by: Patrick A. Randolph, Jr.
Professor of Law
UMKC School of Law
BANKING; FEDERAL RECEIVERS; D'OENCH DOCTRINE: Has the Second Circuit noticed that D'Oench is dead? FDIC v. Suna Associates Inc., et al., 2d Cir., No. 95-6022, 3/26/96.
The Second Circuit here affirmed a lower court ruling that had held that under the D'Oench doctrine a guarantor is barred from presenting evidence as to the parties' understanding of the meaning of the term "base rate" appearing in a note.
Borrower executed a mortgage note payable to Bank. The terms of the note provided that the interest rate would be 1 percent per annum floating above the bank's base rate, as same may change from time to time. The note was secured by a mortgage on certain condominium units and the individual guaranties of several parties with interests in the transaction, including an attorney who had represented the bank. Under the terms of the attorney's guaranty, the bank was empowered to modify or otherwise change any terms of all or any part of the indebtedness or the rate of interest thereon. . . .without notice to the guarantor and without affecting in any way its rights. The guaranty subjected guarantor to a maximum of $1,289,000 liability for any deficiency.
In a weakened financial condition and under orders from the FDIC to improve its capital position, the Bank did not lower its base rate when New York banks reduced their prime around May 1990. The next year, the Bank commenced foreclosure against borrower -- just a few months before being placed in receivership by FDIC. FDIC removed the foreclosure to federal court.
The Federal District Court entered a deficiency judgment against guarantors for just over $1 million. Attorney guarantor appealed, arguing that there was an understanding that the bank's base rate would at all times adhere to the New York prime rate and that the bank therefore impermissibly changed the base rate on the note. However, the lower court ruled, and the Second Circuit agreed, that on its face, the note left the Bank with discretion to unilaterally change its base rate. Any agreement to the contrary which is not found on the face of the document cannot be enforced pursuant to either D'Oench or 12 U.S.C. Sec. 1823(e).
The Second Circuit stated that the express language of the note, together with the relevant case law, compels the conclusion that D'Oench and 12 U.S.C. Sec. 1823(e) bar parol evidence that would vary the terms of the note. Moreover, the court stated that prior to signing the note, the borrower was free to bargain for language that would have limited changes in the base rate according to calculation by a particular.
Comment 1: Some banking authorities have argued that the court ought to have admitted evidence of custom and practice as to the ordinary understanding of the meaning of the terms of the note. The court doesn't really discuss this argument. It simply holds that the note on its face was not ambiguous, and that therefore evidence provided to interpret it is not relevant.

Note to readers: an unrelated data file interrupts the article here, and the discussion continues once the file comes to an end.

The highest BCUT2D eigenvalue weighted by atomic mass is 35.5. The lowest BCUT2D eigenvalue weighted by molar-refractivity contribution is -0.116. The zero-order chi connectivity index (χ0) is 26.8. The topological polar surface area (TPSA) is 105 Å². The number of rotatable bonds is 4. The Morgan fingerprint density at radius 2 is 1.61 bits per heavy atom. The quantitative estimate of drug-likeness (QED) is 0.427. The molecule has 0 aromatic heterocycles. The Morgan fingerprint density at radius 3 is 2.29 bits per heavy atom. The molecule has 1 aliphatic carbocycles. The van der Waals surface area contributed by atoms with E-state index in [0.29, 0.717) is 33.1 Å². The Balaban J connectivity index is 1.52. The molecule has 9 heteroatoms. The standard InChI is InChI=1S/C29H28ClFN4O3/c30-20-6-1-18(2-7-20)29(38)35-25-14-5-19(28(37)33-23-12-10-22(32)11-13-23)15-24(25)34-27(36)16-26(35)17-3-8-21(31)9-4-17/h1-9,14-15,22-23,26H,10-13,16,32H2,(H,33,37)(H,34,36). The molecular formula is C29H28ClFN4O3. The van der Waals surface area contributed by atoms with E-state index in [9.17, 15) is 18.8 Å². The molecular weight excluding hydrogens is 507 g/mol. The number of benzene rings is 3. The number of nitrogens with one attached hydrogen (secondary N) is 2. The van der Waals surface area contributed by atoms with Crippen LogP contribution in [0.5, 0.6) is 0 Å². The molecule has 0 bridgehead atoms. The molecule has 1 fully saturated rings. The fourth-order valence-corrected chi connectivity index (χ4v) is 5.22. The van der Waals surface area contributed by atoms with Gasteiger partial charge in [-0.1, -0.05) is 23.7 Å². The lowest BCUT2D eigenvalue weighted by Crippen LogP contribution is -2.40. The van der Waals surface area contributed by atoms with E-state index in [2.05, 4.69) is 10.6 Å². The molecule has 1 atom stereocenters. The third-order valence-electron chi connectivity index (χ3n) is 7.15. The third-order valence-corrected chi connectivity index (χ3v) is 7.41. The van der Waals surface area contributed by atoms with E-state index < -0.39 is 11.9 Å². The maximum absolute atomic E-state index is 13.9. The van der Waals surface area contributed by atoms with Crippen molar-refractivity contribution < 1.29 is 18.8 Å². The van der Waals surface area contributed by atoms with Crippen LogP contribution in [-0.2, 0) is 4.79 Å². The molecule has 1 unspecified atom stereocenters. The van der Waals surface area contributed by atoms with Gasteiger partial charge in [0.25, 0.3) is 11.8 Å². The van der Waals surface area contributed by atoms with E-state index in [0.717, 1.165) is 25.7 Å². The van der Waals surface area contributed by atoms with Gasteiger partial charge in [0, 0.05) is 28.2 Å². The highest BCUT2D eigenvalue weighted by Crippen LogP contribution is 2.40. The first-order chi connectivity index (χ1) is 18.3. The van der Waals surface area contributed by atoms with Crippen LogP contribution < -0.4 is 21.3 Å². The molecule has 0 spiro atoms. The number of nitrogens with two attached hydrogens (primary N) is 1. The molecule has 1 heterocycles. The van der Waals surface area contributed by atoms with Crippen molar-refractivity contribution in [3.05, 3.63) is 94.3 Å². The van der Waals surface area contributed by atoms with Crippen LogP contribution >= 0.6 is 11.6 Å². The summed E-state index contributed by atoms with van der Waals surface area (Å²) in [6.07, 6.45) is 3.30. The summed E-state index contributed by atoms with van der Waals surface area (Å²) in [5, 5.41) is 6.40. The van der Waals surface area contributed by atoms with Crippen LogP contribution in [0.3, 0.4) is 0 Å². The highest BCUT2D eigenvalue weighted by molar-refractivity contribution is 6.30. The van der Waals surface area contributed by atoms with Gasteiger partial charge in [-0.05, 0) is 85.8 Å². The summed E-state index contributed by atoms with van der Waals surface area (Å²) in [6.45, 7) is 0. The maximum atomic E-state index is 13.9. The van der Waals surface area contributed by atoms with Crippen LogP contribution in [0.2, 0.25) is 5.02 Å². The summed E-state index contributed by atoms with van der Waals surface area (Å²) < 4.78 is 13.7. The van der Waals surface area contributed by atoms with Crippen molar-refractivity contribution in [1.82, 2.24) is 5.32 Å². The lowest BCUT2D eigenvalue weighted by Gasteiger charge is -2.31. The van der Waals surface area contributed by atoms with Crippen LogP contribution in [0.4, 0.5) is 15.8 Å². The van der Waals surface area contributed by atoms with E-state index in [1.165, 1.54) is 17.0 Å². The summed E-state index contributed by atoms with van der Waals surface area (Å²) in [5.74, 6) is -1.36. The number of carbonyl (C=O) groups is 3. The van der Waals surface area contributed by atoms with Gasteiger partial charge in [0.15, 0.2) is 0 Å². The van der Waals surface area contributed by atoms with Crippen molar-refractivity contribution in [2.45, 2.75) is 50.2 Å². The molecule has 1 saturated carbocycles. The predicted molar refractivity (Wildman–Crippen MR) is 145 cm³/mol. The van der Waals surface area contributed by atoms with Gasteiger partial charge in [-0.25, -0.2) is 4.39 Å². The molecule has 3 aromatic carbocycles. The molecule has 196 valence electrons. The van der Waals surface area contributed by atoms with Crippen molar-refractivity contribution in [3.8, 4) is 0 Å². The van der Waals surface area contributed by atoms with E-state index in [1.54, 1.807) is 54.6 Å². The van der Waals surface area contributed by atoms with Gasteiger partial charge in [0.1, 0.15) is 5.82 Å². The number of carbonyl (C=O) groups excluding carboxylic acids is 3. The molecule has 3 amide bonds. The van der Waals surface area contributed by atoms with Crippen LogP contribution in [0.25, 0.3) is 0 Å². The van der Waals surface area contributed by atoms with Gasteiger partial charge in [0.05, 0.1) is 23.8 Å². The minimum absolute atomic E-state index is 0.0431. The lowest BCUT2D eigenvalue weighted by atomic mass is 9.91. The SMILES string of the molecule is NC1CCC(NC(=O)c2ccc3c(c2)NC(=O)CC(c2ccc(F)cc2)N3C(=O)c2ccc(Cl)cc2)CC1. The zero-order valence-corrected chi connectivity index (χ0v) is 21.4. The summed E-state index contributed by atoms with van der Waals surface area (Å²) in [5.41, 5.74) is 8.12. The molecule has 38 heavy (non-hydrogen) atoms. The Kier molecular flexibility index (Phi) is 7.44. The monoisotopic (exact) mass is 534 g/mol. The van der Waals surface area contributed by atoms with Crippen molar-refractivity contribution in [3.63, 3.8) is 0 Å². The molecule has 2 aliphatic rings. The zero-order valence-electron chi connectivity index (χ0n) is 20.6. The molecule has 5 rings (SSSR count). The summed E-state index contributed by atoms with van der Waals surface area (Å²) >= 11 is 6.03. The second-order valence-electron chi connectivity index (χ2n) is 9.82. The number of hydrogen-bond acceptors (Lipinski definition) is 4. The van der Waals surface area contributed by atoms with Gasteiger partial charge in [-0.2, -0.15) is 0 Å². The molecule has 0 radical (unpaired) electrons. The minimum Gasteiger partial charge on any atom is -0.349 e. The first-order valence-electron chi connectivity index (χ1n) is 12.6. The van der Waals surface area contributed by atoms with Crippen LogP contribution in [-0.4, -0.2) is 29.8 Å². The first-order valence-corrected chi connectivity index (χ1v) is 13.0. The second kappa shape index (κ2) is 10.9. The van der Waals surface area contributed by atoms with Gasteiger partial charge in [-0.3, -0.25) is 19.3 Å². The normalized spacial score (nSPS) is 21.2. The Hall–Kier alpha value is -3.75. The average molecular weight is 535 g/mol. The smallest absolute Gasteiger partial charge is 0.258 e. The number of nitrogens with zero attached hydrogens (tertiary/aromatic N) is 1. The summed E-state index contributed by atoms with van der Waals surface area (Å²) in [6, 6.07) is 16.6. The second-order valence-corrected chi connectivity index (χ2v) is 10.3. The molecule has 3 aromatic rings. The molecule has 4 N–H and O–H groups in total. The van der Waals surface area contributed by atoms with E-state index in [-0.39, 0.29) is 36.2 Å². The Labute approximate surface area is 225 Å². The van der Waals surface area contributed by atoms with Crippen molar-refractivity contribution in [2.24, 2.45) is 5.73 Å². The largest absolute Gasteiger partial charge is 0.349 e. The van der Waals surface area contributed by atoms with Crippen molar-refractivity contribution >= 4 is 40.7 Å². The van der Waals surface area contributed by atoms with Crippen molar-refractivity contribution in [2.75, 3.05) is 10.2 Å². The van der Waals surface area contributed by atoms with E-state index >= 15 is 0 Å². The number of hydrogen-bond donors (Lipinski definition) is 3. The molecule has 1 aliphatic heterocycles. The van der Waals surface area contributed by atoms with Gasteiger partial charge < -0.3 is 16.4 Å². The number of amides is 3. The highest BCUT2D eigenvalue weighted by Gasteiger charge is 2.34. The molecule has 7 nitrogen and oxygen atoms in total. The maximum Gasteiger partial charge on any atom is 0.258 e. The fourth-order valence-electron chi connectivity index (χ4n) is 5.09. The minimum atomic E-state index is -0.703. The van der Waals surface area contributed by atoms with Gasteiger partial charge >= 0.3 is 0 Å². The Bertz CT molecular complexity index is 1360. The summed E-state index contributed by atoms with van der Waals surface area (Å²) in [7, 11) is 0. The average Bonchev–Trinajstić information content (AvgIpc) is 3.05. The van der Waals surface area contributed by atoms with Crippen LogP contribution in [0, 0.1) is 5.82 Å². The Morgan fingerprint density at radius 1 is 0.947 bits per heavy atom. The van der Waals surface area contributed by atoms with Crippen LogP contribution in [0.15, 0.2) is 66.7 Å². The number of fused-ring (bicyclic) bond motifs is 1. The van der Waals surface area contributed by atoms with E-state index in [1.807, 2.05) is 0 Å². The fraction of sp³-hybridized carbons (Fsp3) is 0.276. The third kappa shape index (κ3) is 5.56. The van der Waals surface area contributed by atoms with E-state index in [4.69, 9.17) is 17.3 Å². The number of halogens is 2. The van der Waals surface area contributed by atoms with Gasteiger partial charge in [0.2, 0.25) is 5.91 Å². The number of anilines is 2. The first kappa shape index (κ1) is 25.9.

Assuming that the argument was properly before the court, it would be inappropriate for the court to rely upon D'Oench or any other doctrine to establish the ordinary meaning given to language within the industry at the time of the note. This does not vary the express terms of the note. It simply defines what those terms are. All language is susceptible of varied interpretations. And these interpretations depend upon context. Any legal instrument, including a note, is replete with terms that must necessarily be defined in terms of the iindustry practices. To admit such evidence is no different than relying upon a dictionary or other ready reference as to the meaning of language. It is quite different from admitting evidence of the individual understandings of the parties, which D'Oench, if applicable, would bar.
It is not at all clear to the editor that industry practice evidence would have helped the guarantor here, but, assuming that the court had the issue before it, it should have admitted such evidence.
Comment 2: The Second Circuit panel refers constantly to both the common law and statutory versions of D'Oench in this case. It seems to have no understanding of the fact that other courts have concluded that the common law version of D'Oench is not applicable to federal receiverships, having been superceded by the federal statute. See, e.g.: Murphy v. Federal Deposit Ins. Corp., 61 F.3d 34 (D.C. Cir. 1995), (discussed in the Fall, 1995 Edition of the Quarterly Report);. DiVall Insured Income Fund L.P. v. Boatmen's First National Bank of Kansas City,. No. 95-1081WM (8th Cir. 11/13/95). Is the court telling us something, or can we simply conclude that the guarantor saw no point in stressing the cases discussing the common law version of D'Oench because in this case the application of the statutory version made any issue concerning the common law moot?
Thanks to Mindy Parsons of the Bank Bailout Litigation News for sharing information about this case.
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